Many times, lack of preparedness, difficulties in adjusting to the new environment, the complexity of the local system, language difficulties, cultural disparities and adverse experiences would cause distress to migrants. Moreover, subsequently it has a negative impact on mental well-being of such population.” (Migration and Mental Health)  

This has been one of the reasons that Welfare, specifically Etienne, started the Men’s Development Group at Scalabrini. To help combat mental health problems by providing a safe space for men to express what they are going through, share in others experiences and to know that they are not alone. 

If you would like to find out more about the Men’s Development Group, you can send an email to 







The Grace of the 12-month Grace period for Late Registration of Birth

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The Scalabrini Centre and Partners Appreciate the Shift with Late Registration of Birth to 12 months and call for its continuation or expansion beyond 12 months 

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As a result of the pandemic there was a shift in the policy from requiring birth registration within 30 days to birth registration within 12 months, before increasing requirements in the late registration of birth process. This is an important step in ensuring the Constitutional rights realisation for every child in South Africa. 

The Scalabrini Centre has engaged recently with in excess of one thousand clients including numerous South Africans and migrants all of which were/are struggling with the late registration of birth process and the additional administrative burden placed upon parents seeking to register their child’s birth once the 30-day period for registration came to an end.  

In some such cases despite concerted and repeated efforts registration was not feasible within 30 days and thereafter late birth registration was not possible in a period of 3 to 5 years after the child was born. Children struggled and struggle to access school in the absence of a birth certificate. The shift to 12 months for birth registration is a great thing for both South Africans and non- South Africans. Home Affairs should continue with the 12 months period or even expand it further and the Scalabrini Centre would like to appreciate the wisdom in extension the period as this increases the dignity and rights realisation in the pursuit of the best interests of the Child.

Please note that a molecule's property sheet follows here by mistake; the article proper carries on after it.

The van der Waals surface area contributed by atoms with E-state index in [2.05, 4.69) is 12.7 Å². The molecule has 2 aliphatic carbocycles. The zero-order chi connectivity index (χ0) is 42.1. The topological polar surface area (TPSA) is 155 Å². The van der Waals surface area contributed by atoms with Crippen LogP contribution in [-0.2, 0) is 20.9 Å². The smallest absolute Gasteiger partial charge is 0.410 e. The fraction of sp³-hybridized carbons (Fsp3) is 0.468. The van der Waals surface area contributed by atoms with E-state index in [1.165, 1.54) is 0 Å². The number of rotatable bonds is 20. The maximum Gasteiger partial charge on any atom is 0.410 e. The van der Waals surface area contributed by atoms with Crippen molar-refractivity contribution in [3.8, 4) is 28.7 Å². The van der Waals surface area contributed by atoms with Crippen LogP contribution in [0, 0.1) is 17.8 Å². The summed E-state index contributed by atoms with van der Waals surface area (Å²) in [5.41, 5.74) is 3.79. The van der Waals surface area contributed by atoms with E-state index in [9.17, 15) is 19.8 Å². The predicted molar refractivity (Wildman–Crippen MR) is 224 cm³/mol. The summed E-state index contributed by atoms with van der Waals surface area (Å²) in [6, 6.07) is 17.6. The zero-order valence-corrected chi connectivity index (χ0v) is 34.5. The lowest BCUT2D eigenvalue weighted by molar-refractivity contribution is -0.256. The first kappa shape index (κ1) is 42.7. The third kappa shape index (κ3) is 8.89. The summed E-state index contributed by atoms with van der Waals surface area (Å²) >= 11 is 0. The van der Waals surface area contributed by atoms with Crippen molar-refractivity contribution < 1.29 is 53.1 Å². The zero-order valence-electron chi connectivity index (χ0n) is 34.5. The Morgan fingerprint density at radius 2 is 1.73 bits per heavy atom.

We have found in practice that most parents whose children fell under the late birth registration process, which arises after 30 days, are the parents that did not have documentation at the time of the birth of the child. Both South Africans and Non- South Africans were and are experiencing the same issue. The extension to 12 months allows parents sufficient time to apply for the right document such as: South African ID documents, visas, asylum seeker visas and refugee status documents. One of the advantages of the 12 months birth registration period is it has and will continue to decrease the number of children in the late birth registration process, which takes years for children to get their birth certificates.  

30 Days birth registration causes a lot of late birth registration due to the lack of documentation. Birth registration after 30 days deprives children of the right to identity, the right to nationality, and puts them at risk of statelessness. According to section 28 of the Constitution of South Africa ‘every child has the right to a name and a nationality from birth’. In South Africa, these rights can only be brought to life through the possession of a birth certificate. Additionally, birth registration after 30 days and the failure to issue birth certificates makes it difficult for children to access to education, health care and social services. We encourage parents and care givers to register the birth of their children as early as possible but appreciate the challenges faced in the absence thereof. 

The Bill of Rights sets out a series of fundamental rights including the right to equality, to dignity, to administrative justice and the rights of the child and these can only be truly accessed with valid documentation (such as a birth certificate) that proves the person’s nationality, and therefore their legal and administrative existence in South Africa. Section 28 of the Constitution of South Africa requires that the ‘best interests of the child’ is the priority in all decisions and matters concerning the child.  

A 12-month birth registration period or longer is in the best interest of the child because within a year the child will have a birth certificate compared to waiting for years to have a birth certificate languishing in the late birth registration process. We appreciate the rights protection afforded to South African and to Migrant Children alike and hope that this will continue and be improved upon in years to come.